The majority of American adults are overweight or obese, yet studies have found that weight discrimination is increasing. One recent study found it was as prevalent as racial discrimination.
The study mentioned above used a subjective measure, individuals’ perceptions of being discriminated against for their weight. But studies using more concrete measures, such as pay and position, have found evidence of weight discrimination as well. A 2010 study led by Timothy A. Judge of the University of Florida found a strong pay bias in favor of thinness in women. Women who weighed 25 pounds less than the norm for their group earned an average of $15,572 more per year. Those who weighed 25 pounds more than the norm earned $13,847 less than average.
Another study, “Weight Discrimination and the Glass Ceiling Effect Among Top U.S. CEOs,” found that weight had a glass ceiling effect for women. Using photographs of CEOs of Fortune-ranked companies, researchers estimated that overweight and obese women were significantly underrepresented in the group, with approximately 22 percent overweight and 5 percent obese.
The study found that being overweight did not have the same impact on career advancement for men. “Compared to the general population, overweight men are overrepresented among top CEOs [emphasis added]…” However, as with women, obese men were underrepresented at 5 percent of the CEO group. The authors concluded that “weight discrimination occurs at the highest levels of career advancement and…the threshold for weight discrimination is lower for women than for men.”
The University of Florida study found that, “Very thin men, conversely, are punished relative to their average weight peers, and men are rewarded for gaining weight until the point of obesity. For American men, gaining 25 lbs produces a predicted increase in wages of roughly $8,437 per year at below average weights and a predicted increase of approximately $7,775 per year at above average weights.”
No federal laws prohibit discrimination on the basis of weight. However, individuals have used other nondiscrimination laws as the basis of weight discrimination claims. Title VII of the Civil Rights Act of 1964, which prohibits discrimination based on race, color, religion, sex or national origin, has been used in cases where weight standards are applied differently or have an adverse impact on a protected class.
Some individuals have used the Americans with Disabilities Act (ADA) in weight discrimination claims. However, barring an underlying physiological disorder, being overweight or obese generally does not qualify as an ADA-protected disability. The U.S. Equal Employment Opportunity Commission (EEOC) says:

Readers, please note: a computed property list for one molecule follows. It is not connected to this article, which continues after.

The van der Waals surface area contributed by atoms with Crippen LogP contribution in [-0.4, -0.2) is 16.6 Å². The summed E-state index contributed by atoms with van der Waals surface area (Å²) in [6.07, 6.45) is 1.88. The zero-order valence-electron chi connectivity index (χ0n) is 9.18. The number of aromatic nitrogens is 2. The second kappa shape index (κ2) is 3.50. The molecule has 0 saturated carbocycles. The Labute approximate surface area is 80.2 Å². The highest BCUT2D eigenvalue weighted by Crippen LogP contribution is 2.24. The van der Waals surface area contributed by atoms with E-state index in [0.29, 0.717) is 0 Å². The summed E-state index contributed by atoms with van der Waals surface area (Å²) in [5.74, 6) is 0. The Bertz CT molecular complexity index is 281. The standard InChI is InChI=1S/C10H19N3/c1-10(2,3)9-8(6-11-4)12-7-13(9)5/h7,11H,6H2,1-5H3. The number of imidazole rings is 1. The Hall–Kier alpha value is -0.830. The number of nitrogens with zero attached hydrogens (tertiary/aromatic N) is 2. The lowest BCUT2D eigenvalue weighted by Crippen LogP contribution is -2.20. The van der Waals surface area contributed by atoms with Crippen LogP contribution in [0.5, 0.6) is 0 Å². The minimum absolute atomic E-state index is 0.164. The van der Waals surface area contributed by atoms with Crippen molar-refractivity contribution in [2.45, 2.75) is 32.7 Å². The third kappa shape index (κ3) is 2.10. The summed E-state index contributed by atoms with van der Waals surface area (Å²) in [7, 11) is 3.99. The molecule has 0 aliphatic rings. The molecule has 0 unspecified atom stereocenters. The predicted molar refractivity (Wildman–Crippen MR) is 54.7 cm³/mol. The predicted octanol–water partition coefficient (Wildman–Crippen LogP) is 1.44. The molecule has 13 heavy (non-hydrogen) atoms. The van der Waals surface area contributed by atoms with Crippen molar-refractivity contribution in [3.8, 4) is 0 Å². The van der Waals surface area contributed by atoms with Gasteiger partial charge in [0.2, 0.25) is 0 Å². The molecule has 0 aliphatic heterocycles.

Being overweight, in and of itself, generally is not an impairment…[if weight] is “within ‘normal’ range and not the result of a physiological disorder”…. Thus, for example, a flight attendant who, because of avid body building (which resulted in a low percentage of body fat and a high percentage of muscle), exceeds the airline’s weight guidelines does not have an impairment…Similarly, a mildly overweight flight attendant who has not been clinically diagnosed as having any medical anomaly does not have an impairment….
On the other hand, severe obesity, which has been defined as body weight more than 100 percent over the norm, …is clearly an impairment…. In addition, a person with obesity may have an underlying or resultant physiological disorder, such as hypertension or a thyroid disorder. A physiological disorder is an impairment.
The Americans with Disability Act Amendments Act of 2008 (ADAAA) broadened the ADA’s definition of disability to cover individuals who are perceived to have a disability, even though they do not. Many experts thought that this would open the door to more weight discrimination cases. However, EEOC regulations implementing the ADAAA say:
When determining whether an individual is covered by this part of the definition of the term “disability,” …the record at issue must be a record of an impairment that substantially limited a major life activity. A record of a condition that is not an impairment, or of an impairment that was not substantially limiting, does not satisfy this part of the definition.
Therefore, overweight or obesity does not put an individual into a protected class, unless the condition has resulted in a substantial limitation of a major life activity.
Among the states, only Michigan prohibits discrimination on the basis of weight. The Council on Size and Weight Discrimination reports that the cities of San Francisco and Santa Cruz, Calif. also specifically outlaw discrimination on the basis of weight, while the District of Columbia outlaws discrimination in employment based on “personal appearance,” which could include weight.
Generally, employers can use employment criteria that would otherwise be discriminatory if they are bona fide occupational qualifications (BFOQs). To determine whether a personal characteristic is a BFOQ, ask yourself if an individual really needs it to perform the essential functions of the job. With jobs that require a certain level of physical fitness or use of certain equipment, you are safer asking an applicant to demonstrate his/her ability to perform that job function than to impose specific height or weight requirements.
What about the personal appearance of employees in the public eye? Can you discriminate in favor of slim employees, since most people find them more attractive? Employers can legitimately require employees to meet certain standards of grooming and dress, but requiring them to be a certain size could lead to charges of discrimination. Regardless of the current state of the law, in today’s diversity-conscious society, wise employers avoid weeding out qualified individuals on the basis of weight, or any other personal characteristic.
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